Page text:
control of the spit

Warning!  This post may not be appetizing.  Read at your own risk.

Living in large urban areas, it’s not uncommon to see someone (usually men) spit.  Most of us handle unwanted bocal fluids differently than spitting on a public sidewalk.  When I see someone spitting where I walk, I’m prompted to ask them why they couldn’t at least take it curbside rather than the middle of the walkway.  But I don’t, because I quickly remind myself that I missed getting nominated to the police spit control squad.

Spitting was normal during the Middle Ages in all levels of society.  In fact, it was considered bad form if you had to spit and didn’t.  Gradually, over the next few hundred years, spitting became less socially acceptable.  By 19th century Europe, spittoons were common as the place where one should expectorate.  Eventually, spittoons too became disgusting.  But that sure doesn’t mean we’ve stopped spitting.

Little kids playing outdoor sports, boys particularly, will spit.  Some sports lend themselves to spitting, like baseball and soccer where spittle can fly anywhere on the playing field.  For these boys and men, expectoration is born out of habit, not a need.  Basketball players don’t spit on the court.

I grew up around a few expert spitters, always amazed at how they could generate consistent saliva suitable for liquid pellets.  These guys spit just to spit.  Thankfully most of us grow out of the habit.  We’ve come to realize that, unless we are in the woods or the bathroom, it’s rude and offensive to hack and spit in the presence of others.

The urge to spit does not result from a need to expel pure saliva.  The need to spit usually involves phlegm or mucus.  We produce mucus as a defense mechanism.  It’s not present in a completely healthy organism.   We tend to generate phlegm when we have colds or a flue.  Smokers tend to generate phlegm as the airways rebel against the smoke.

I’d be lying if I said I never spit.  Every so often, probably as a result of the radiation effects, my esophagus feels like it turns into a mini-oyster farm.  There’s really nothing more distasteful than hacking up an oyster only to swallow it.  It would be ideal to always have tissue at the ready, but when the little towelettes are not around, those cohesive blobs of mucus that end up in the mouth are better off given flight.  The issue is how and where.  Sometimes it’s a discreet duck between two parked cars hurling the expectoration at a speed which makes the act hard to detect.  But at that velocity it can be heard.

Now though, when I’m suddenly gripped with the urge to expectorate, I can relax knowing I’ve got plenty of company.   The country where I’ve moved is a spitters paradise.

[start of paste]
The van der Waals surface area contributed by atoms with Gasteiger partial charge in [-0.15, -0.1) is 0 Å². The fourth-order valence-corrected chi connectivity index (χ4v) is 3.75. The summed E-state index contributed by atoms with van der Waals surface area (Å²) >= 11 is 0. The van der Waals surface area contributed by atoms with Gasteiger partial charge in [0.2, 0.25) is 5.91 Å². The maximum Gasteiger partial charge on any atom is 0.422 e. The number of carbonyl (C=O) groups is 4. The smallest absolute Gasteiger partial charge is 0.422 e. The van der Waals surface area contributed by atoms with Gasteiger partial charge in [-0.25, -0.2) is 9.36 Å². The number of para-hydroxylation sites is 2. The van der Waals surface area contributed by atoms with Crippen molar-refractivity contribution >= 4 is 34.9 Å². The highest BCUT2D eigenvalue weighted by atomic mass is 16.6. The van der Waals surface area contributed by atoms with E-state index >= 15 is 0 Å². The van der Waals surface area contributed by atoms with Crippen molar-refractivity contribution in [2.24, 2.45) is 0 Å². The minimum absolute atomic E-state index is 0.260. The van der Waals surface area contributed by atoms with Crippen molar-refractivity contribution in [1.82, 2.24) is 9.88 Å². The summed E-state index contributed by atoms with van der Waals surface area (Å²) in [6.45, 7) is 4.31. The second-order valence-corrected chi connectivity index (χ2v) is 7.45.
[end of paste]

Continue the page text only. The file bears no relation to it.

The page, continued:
Years ago, when I first took the famed Star Ferry across the harbor from Kowloon to Hong Kong Island, I was struck by the sign on the boat which read “no spitting.”  I thought it might mean ‘off the boat’ (that too), but the sign was to remind the locals not to let loose onto the wooden deck.  “No spitting” is written into their boat rules and regs.

Upon entering the park where I visit every morning, there is a large sign of park rules and regulations.  Luckily they have a version in English.  Rule #1 is, “No Spitting.”  Imagine, no spitting in a park, full of grass, trees, plants and water.  Further down the list of rules is “no arguing or raising a ruckus.”  I’ve never heard anyone arguing, at least not at 6:30 in the morning, but from the fresh wads of expectoration on the paved walking path, it’s clear that not many heed rule #1.  Why the spitters can’t aim their expectorations into the brush and off the walking path is beyond reason.

And it’s not just men who hack and spit.  It’s not uncommon to see (and hear) women heave a loud “haaarrrk” and let loose in the street, or sidewalk, or where ever they might be.  In fact, a walk on the street would seem eerie without hearing the hacking and hurling of spit, which is performed with purpose, the perpetrators not holding back on sound effects.

There are definitely less desirable human and animal by-products which end up on the sidewalks so it pays to watch where you step no matter where you are.  During the last few months though, it’s evident I’ve been feeling a little freer about sending forth unwanted buccal matter.  As I head back into my home culture for a visit, even though there are a fair share of loose cannons, I may need practice boning up to maintain good spit control.

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